Watch Dogs: Legion Is Completely Detached from Reality

Games Reviews Watch Dogs: Legion
Watch Dogs: Legion Is Completely Detached from Reality

Who organises the protests?

In the London imagined by Watch Dogs: Legion, there are protests everywhere. NPCs hold signs with slogans like “Remove The Mercs / Restore The MET” or “Rents Not Tents,” yelling angry yet suspiciously apolitical cries like “Pig Pricks, Small Dicks!” And everytime I came across one, I would think: who organises them?

We are told continually that this is a London under the total control of Albion, a private military corporation in the business of assassinating journalists and abducting dissidents, with a proprietary algorithm powering a digital surveillance network crushing of resistance before it emerges. An enemy so fearsome that no one but Dedsec is willing to resist. And yet, on every corner, there are protests against them, and these mercs don’t seem to care.

Legion conceives of protest entirely as texture and background noise. They aren’t carefully coordinated demonstrations of collective power, or even loosely coordinated alliances of politically disparate groups brought together by common interest, they are abstract representations of the city’s collective id. They’re never imbued with any sense of purpose, or of community. They simply are.

This would be a problem in any game that wants to earnestly grapple with the ethics and methods by which a police state should be resisted, but Watch Dogs: Legion is not any game. Its central metaphor is that you can play as anyone, that we are all smaller parts of a whole, and that only through our power as a collective can we make real change. In a game with such lofty ambitions, the protests become a kiss of death on every street corner.

It falls short of every one of its ambitions. It neither succeeds at being a politically cogent, ripped-from-the-headlines thriller, nor as a bold new design experiment for open world games. It isn’t a disaster either, a game where you marvel at the gulf between ambition and reality, and find your own joy sifting through the wreckage. Perhaps most damningly of all, Watch Dogs: Legion is simply a Ubisoft open world game.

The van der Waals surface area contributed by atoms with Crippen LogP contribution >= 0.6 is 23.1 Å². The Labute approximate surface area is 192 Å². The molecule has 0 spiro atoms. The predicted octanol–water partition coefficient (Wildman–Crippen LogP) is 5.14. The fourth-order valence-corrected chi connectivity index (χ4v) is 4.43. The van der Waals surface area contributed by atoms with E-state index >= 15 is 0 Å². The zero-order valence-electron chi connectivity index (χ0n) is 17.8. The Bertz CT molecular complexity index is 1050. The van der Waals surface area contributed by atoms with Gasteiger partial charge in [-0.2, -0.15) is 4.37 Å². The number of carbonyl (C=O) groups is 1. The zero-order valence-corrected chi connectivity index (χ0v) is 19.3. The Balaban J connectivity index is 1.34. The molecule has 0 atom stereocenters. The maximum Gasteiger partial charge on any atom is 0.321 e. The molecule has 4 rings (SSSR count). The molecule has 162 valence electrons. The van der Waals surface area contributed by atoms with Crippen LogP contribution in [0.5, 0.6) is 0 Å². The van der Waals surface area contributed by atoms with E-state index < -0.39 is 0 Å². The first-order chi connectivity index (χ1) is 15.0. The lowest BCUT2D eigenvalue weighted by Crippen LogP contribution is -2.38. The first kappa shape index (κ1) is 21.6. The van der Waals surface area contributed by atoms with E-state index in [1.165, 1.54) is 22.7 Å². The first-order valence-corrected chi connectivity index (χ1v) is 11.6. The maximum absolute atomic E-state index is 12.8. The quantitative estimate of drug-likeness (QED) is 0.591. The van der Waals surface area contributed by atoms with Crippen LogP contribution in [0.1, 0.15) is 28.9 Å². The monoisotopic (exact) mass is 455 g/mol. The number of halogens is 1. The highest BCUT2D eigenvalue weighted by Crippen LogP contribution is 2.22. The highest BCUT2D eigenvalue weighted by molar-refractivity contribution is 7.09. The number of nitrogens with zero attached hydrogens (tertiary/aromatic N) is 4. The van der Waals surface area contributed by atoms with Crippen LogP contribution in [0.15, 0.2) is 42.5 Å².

As a Ubisoft open world game? It’s fine. For a few hours. I am not one to deny the limbic appeal of driving around the map, completing a minor objective, and moving to the next one. The moment to moment stealth play is initially satisfying, a series of stealth puzzles that boil down to using your gadgets, your character’s unique abilities, and timing your movements in the right order to navigate spaces undetected. But over time the rigidity of this design sets in.

With its mix of gadgets and costumes, the game dreams of being a streamlined mix between Metal Gear Solid V and Hitman, but it cribs the simple and predictable actions without emergent or unpredictable consequences, and leaves little room for expressive play. Legion gives you the freedom to complete your missions however you desire, but in practice this means when faced with a locked door, you have the choice to hack into a camera and unlock it, or send in a spider-drone through the vent and unlock it. The choice is an illusion; you will do both dozens of times at dozens of enemy bases. You will always get through the door.

At this point you might start to notice that I haven’t said anything about the game’s touted Play-As-Anyone feature, the back-of-box unique selling point of the game. And that’s because it amounts to little—despite the immense amount of work it clearly took, as you watch a proc-gen 21 year old with a pitch shifted old man’s cockney voice try to act like he belongs in a normal story cutscene. But while the game’s cinematic pretensions are hamstrung by this choice, the biggest disappointment is how little it impacts the play of the game. Your Dedsec roster is a lives system with loadout classes attached. A drone expert can summon a drone and sneak through surveilled areas better. A hitman has access to better weapons and can hold out longer in a firefight. And so on. When you die, you lose your operative temporarily or permanently (if permadeath is on), and have to switch to a new character. And while this does undeniably add some tension to the proceedings, to play Watch Dogs: Legion is to gaze upon a limitless well of untapped possibility.